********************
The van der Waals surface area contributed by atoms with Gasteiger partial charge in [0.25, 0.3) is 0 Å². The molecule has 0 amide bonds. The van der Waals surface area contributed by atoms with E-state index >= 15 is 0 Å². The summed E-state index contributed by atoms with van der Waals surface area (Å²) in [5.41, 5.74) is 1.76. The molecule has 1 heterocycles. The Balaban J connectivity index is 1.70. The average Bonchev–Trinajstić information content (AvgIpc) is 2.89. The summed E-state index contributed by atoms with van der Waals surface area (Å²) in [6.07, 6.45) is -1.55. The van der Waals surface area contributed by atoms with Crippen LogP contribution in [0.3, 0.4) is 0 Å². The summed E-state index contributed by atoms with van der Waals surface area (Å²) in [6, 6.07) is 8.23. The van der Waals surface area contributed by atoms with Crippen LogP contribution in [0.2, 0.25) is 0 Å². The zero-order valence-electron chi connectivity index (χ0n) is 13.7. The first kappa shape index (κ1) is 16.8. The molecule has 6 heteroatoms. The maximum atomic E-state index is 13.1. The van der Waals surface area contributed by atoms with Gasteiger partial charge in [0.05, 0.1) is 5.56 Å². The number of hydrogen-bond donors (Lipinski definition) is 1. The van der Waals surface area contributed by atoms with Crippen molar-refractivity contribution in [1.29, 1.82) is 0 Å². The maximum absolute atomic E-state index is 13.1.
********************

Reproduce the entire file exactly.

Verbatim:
The van der Waals surface area contributed by atoms with Gasteiger partial charge in [0.25, 0.3) is 0 Å². The molecule has 0 amide bonds. The van der Waals surface area contributed by atoms with E-state index >= 15 is 0 Å². The summed E-state index contributed by atoms with van der Waals surface area (Å²) in [5.41, 5.74) is 1.76. The molecule has 1 heterocycles. The Balaban J connectivity index is 1.70. The average Bonchev–Trinajstić information content (AvgIpc) is 2.89. The summed E-state index contributed by atoms with van der Waals surface area (Å²) in [6.07, 6.45) is -1.55. The van der Waals surface area contributed by atoms with Crippen LogP contribution in [0.3, 0.4) is 0 Å². The summed E-state index contributed by atoms with van der Waals surface area (Å²) in [6, 6.07) is 8.23. The van der Waals surface area contributed by atoms with Crippen LogP contribution in [0.2, 0.25) is 0 Å². The zero-order valence-electron chi connectivity index (χ0n) is 13.7. The first kappa shape index (κ1) is 16.8. The molecule has 6 heteroatoms. The maximum atomic E-state index is 13.1. The van der Waals surface area contributed by atoms with Gasteiger partial charge in [0.05, 0.1) is 5.56 Å². The number of hydrogen-bond donors (Lipinski definition) is 1. The van der Waals surface area contributed by atoms with Crippen molar-refractivity contribution in [1.29, 1.82) is 0 Å². The maximum absolute atomic E-state index is 13.1.